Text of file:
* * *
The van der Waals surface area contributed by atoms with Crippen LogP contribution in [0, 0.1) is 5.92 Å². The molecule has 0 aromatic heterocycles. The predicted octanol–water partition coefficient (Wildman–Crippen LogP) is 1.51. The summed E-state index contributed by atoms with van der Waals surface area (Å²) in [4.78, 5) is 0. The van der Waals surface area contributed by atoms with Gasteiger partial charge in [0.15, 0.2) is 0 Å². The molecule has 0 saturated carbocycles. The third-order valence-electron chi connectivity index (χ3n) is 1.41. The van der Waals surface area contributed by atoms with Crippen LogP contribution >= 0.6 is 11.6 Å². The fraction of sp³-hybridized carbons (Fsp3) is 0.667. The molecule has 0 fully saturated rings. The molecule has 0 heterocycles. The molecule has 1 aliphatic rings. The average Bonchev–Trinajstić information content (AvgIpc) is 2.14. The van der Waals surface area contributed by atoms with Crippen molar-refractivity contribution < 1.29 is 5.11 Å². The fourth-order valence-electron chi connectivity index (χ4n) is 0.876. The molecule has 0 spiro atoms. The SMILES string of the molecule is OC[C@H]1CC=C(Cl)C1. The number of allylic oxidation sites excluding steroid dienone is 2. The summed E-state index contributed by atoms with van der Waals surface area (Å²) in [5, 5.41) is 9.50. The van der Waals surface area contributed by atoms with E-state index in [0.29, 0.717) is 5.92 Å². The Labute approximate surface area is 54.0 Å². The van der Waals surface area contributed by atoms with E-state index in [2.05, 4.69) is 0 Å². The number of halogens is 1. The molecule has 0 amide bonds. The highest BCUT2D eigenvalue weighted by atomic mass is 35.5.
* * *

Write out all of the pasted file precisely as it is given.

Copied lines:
The van der Waals surface area contributed by atoms with Crippen LogP contribution in [0, 0.1) is 5.92 Å². The molecule has 0 aromatic heterocycles. The predicted octanol–water partition coefficient (Wildman–Crippen LogP) is 1.51. The summed E-state index contributed by atoms with van der Waals surface area (Å²) in [4.78, 5) is 0. The van der Waals surface area contributed by atoms with Gasteiger partial charge in [0.15, 0.2) is 0 Å². The molecule has 0 saturated carbocycles. The third-order valence-electron chi connectivity index (χ3n) is 1.41. The van der Waals surface area contributed by atoms with Crippen LogP contribution >= 0.6 is 11.6 Å². The fraction of sp³-hybridized carbons (Fsp3) is 0.667. The molecule has 0 fully saturated rings. The molecule has 0 heterocycles. The molecule has 1 aliphatic rings. The average Bonchev–Trinajstić information content (AvgIpc) is 2.14. The van der Waals surface area contributed by atoms with Crippen molar-refractivity contribution < 1.29 is 5.11 Å². The fourth-order valence-electron chi connectivity index (χ4n) is 0.876. The molecule has 0 spiro atoms. The SMILES string of the molecule is OC[C@H]1CC=C(Cl)C1. The number of allylic oxidation sites excluding steroid dienone is 2. The summed E-state index contributed by atoms with van der Waals surface area (Å²) in [5, 5.41) is 9.50. The van der Waals surface area contributed by atoms with E-state index in [0.29, 0.717) is 5.92 Å². The Labute approximate surface area is 54.0 Å². The van der Waals surface area contributed by atoms with E-state index in [2.05, 4.69) is 0 Å². The number of halogens is 1. The molecule has 0 amide bonds. The highest BCUT2D eigenvalue weighted by atomic mass is 35.5.